I understand the point of the same origin policy for fonts on the internet. However, its implementation in browser has an awkward consequence for browsing of an offline content. I am making a presentation CD in html, that will be viewed offline. I use legally downloaded open fonts and css @font-face property for presentation. However, as the fonts are (together with css style) in a directory next to the directory with html content, they are at a "different domain" for the browser and not shown. Just to make it clear, directory structure is like: /css /fonts /html * html documents in a tree of subdirectories * What is the correct way to use the @font-face respecting the same origin policy in this use case? The CORS (header Access-Control-Allow-Origin) cannot be employed as the files are served by file:/// protocol, not by HTTP. I figured out just two work-arounds: 1. To embed base64-encoded fonts into CSS. (This can cause problems with length of the URL.) 2. Place a copy of the fonts next to each html document in the subdirectory tree (or at least to all leafs of the tree) and link that copy to the html instead of linking the "master" font. (In this case, however, browser may not recognize it is a copy of the same font and process and cache it again and again resulting in worse performance.) Neither of them looks like a real solution, they are just workarounds. Any idea about the "idiomatic solution" for this use case intended by standards? In my opinion browsers should be for *browsing of a content* (possibly with different restrictions on the internet and offline) and not just for *browsing the internet*.
Any consideration for allowing same root domain.com? Common practice to stick files in a sub.domain.com. -Multiple sub1.domain.com sub2.domain.com that are CDN backed to allow for simultaneous loading. -To eliminate extra data transfers by implementing cookies only on www.domain.com such that sub.domain.com is cookieless.
It was proposed, as I recall, but vetoed by some of the other UA vendors, who don't think that adding more uses of eTLD is reasonable.
Yes, Chrome is generally opposed to anything "root domain"-based, because in order to tell what a root domain is, you have to have a list of all the TLDs, and this changes over time. (You need a list because some TLDs are a single token, like .com, while others are two tokens, like .co.uk. If a new two-token TLD is added, then until all the browsers update their TLD lists, every single domain on that TLD will be considered to be in the same "root domain".) Firefox is the only browser so far that considers it reasonable to use a TLD list. :/
> Firefox is the only browser so far that considers it reasonable to use a TLD list. :/ Oh, c'mon. Everyone uses it for cookies, because web compat requires that. For what it's worth, I view Chrome's behavior here (of vetoing the eTLD option but then not implementing the spec's requirement of a CORS check) as disingenuous at best and likely to lead to us having to do eTLD instead of strict CORS here at worst. So if you're opposed to eTLD use here, get Chrome to follow the spec.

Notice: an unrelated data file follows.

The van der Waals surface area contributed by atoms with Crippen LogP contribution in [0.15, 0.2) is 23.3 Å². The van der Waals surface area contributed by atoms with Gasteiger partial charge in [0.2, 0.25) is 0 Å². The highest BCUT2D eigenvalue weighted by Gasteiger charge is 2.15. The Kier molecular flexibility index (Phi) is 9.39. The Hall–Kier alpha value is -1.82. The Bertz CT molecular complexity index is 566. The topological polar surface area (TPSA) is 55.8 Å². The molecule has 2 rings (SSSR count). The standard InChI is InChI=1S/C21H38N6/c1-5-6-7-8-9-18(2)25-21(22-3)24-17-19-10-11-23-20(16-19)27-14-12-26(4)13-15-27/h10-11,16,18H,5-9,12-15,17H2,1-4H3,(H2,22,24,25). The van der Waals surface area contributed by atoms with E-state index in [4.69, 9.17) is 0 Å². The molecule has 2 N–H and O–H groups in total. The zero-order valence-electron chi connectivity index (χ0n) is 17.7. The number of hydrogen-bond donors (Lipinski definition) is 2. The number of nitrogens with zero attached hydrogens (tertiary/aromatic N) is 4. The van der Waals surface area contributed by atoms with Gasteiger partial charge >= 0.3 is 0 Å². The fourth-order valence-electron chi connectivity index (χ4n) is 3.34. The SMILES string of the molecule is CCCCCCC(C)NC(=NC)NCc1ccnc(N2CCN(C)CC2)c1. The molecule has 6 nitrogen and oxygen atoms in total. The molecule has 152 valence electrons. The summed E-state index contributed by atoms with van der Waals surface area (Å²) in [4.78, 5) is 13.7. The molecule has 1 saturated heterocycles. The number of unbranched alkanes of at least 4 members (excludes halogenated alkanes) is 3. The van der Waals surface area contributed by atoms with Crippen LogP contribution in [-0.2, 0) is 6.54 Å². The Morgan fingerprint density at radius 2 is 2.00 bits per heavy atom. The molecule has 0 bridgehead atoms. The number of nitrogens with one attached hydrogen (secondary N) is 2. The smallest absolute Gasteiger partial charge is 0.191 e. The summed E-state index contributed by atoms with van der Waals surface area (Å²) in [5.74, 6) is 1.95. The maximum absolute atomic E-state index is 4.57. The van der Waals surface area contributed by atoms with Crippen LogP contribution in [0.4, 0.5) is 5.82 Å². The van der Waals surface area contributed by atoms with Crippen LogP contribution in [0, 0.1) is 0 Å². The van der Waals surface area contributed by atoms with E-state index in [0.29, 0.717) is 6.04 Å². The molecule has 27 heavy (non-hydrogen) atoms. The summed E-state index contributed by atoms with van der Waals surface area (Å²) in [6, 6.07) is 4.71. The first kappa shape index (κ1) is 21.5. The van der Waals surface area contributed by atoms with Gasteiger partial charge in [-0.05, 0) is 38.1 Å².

I strongly agree, fwiw. Now that we're using Blink, I'll push for it again. IIRC, it seemed to be mostly negative feedback from Apple engineers that prevented me from successfully getting WebKit to follow the spec last time I tried.
That's great news!
I started a discussion about honoring SOR in @font-face for Blink: https://groups.google.com/a/chromium.org/forum/?fromgroups=#!topic/blink-dev/TT9D5-Zfnzw If you have any data or other input to assuage compat concerns, it would be great to respond.
Thanks for that. I don't think I have anything that you didn't already bring up.
In case someone ends up here from a search on the topic, I would like to share the latest status for Chrome/Blink as a follow up to Tab's reply. Chrome M36 shows a warning in the console for the non-compliant web font request. Chrome M37 will honor SOR and reject non-compliant web font requests (crbug.com/286681) The access-control-allow-origin header should be used in order to relax the same-origin restriction.
"Platform: x86 Mac OS X" I just ran into this problem on Windows 7x64 with FF40.0.3 (no Apple hardware). Is there anything I can do on the client-side to get rid if this annoying behavior that other browsers do not have?
According to the comments above, Firefox's behavior follows the CSS Fonts spec; and this is also implemented by IE (see comment 25), and more recently by Chrome (see comment 39). If you're having problems, it is most likely caused by incorrectly-configured sites. If you're seeing examples that work in (up-to-date versions of) other browsers, and fail in Firefox, and you believe this is because of a bug in Firefox, then please *file a new bug* with full details of the problem (including the specific site that's affected).
(In reply to John Daggett (:jtd) from comment #27) > I think you need to read some of the background discussions on www-style > from a few years back. The proposal to use the same-origin restriction was > made by Mozilla and was included when @font-face was first implemented. Can you give us a link where this discussions on www-style can be found? So users can read the reasons why this got proposed as a standard. Especially since your post and comment #8 and comment #9 sounds that Mozilla has favored and proposed a DRM mechanism that would technically not be needed which got then more or less a standard.
The same-origin policy applies to pretty much all new resource types on the web. There's only a handful of legacy resource types (images, scripts, css, and ugh, audio/video (barely missed the boat on those)) that let cross-origin pages hotlink without restriction. This is now a standard security practice for the web.
What Tab said...! ;)
On answering based on this answer (I'm still missing the link but this is maybe not so important anymore): Applying the same-origin policy does always imply DRM as it prevents to fetch data that could be publicly available. This is fine as long as there is a security reason behind (like preventing a malicious page doing cross-domain XHR to do evil things with our authentication). But it does sound here as this would not always be the case with new resource types. Well, I have to evaluate this in the future at some point.